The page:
Julie was right. When Phil received about 1-2 pages of explanation and background, he decided quickly. Certainly, my writing and formulation of the problem was critical to this, but I got better at it over time. End to end, the process was still faster than the email, meeting/discussion, 24 hour wait that I had been previously experiencing.

What if you don’t know your boss well and don’t know the answers to those questions? Ask. Schedule some time say “I’d like to learn more about you and your work. Can we take 20 minutes for you to share with me the following…” And provide the questions in advance. You can also talk to others who know your boss well to share their perspective.

The point is to understand your boss well, understand how that compares or contrasts with your own style, and adapt to your boss accordingly.

Disagree Productively

Inevitably you will disagree with your boss and the way that is handled can make or break your success. Just as you are exploring your boss’s work style and pressures, talk about disagreement too. At minimum, pay attention to how they respond to disagreement. Adapting your style to theirs is important.

With the teams I work with, I advocate that they discuss disagreement and define a process for it before they ever disagree. The leader of the team can initiate this or anyone on the team. That way, everyone knows what to do when disagreement comes up. In fact, I wrote a post on it. See further explanation here: Your Team Needs Conflict.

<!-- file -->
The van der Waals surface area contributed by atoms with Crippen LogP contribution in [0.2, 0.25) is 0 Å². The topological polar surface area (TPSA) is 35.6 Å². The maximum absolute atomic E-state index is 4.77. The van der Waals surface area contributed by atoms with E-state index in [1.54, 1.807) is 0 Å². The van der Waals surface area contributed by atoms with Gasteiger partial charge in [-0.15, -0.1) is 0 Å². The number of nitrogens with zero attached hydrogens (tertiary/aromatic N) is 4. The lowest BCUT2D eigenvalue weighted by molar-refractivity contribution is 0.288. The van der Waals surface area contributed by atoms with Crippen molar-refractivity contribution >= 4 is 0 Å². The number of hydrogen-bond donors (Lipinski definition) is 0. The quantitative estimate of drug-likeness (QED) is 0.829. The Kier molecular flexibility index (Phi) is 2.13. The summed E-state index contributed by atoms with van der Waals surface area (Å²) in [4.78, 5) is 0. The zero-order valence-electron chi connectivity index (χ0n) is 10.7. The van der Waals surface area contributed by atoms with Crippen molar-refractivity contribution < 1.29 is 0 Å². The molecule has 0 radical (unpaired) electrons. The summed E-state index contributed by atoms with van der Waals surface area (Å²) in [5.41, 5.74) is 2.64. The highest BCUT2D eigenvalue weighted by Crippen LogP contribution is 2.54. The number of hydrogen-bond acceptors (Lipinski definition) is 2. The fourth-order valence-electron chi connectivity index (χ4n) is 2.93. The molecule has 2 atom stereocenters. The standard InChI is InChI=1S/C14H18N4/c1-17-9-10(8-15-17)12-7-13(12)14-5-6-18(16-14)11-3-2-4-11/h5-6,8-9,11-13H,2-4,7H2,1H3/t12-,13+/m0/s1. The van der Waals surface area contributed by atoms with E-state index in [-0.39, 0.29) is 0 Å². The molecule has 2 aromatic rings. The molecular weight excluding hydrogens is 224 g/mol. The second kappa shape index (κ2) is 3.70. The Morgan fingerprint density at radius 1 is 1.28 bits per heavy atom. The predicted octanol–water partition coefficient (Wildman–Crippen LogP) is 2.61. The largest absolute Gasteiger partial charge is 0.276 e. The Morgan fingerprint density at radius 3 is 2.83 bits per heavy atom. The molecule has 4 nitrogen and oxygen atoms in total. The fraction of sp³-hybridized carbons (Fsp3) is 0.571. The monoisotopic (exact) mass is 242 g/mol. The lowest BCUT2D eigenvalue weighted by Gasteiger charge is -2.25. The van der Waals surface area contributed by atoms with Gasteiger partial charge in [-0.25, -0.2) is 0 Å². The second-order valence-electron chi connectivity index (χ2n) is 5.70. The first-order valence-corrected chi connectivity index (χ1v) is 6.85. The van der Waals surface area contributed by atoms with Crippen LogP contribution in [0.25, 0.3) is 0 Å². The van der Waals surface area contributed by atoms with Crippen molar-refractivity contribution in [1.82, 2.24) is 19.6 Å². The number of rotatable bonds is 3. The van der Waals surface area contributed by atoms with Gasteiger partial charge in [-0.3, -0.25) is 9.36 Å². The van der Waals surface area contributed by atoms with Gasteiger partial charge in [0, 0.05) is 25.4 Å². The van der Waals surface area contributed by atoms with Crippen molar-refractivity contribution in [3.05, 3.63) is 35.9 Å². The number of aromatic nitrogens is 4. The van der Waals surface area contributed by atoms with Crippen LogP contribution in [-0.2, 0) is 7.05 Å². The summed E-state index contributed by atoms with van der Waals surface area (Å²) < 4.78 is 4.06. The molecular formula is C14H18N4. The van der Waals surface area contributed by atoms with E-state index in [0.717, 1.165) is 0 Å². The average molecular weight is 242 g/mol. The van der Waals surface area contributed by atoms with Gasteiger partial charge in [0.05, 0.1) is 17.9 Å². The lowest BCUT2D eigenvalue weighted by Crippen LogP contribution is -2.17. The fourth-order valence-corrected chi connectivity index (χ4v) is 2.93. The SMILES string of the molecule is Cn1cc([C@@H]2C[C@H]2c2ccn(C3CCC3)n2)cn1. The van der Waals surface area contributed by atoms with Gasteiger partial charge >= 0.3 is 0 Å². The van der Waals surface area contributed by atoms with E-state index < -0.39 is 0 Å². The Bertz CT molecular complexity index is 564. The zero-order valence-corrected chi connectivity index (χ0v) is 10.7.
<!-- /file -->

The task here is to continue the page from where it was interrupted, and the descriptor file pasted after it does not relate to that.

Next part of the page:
If you don’t have a process for it and disagreement comes up, here are some tips:

Prepare in advance: Think through your position and why it is important to you. What are you trying to accomplish and how does that align with the goals your boss has? Look for a common goal.

State your intent first. Make it clear to your boss that you are on the same team and striving toward the same goal. It might sound like: “I don’t want you to think I’m questioning your decision. I want you to know you have my support.”

Ask for their perspective. Seek out their goal or what they are trying to accomplish. Get a full picture of their intent before you share yours. It might sound like: “Can you tell me more about your perspective? What contributed to your decision? What is influencing it?”

Share your perspective and offer a solution: State your side, speaking only from your perspective. Be specific and offer a possible solution. It might sound like. “From my side, the new sections in the policy, C and D, will increase our workload. I fear that we will not be able to achieve the goal we defined. I have an idea that may help.”

Developing and maintaining a productive relationship with your boss is not only important for your own performance and job satisfaction but for theirs as well. Get to know your boss well. You don’t have to get personal, rather focus on how they work, what made them the leader they are today, etc. Then, start learning to adapt your style to theirs. It will pay off in the end.

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Until next time!


Amy Drader is a management consultant and credentialed coach with over 20 years’ experience. She knows first-hand the joys and challenges of leadership and is dedicated to helping managers and teams advance their performance. She is the owner of Growth Partners Consulting, a boutique leadership and team development consulting firm.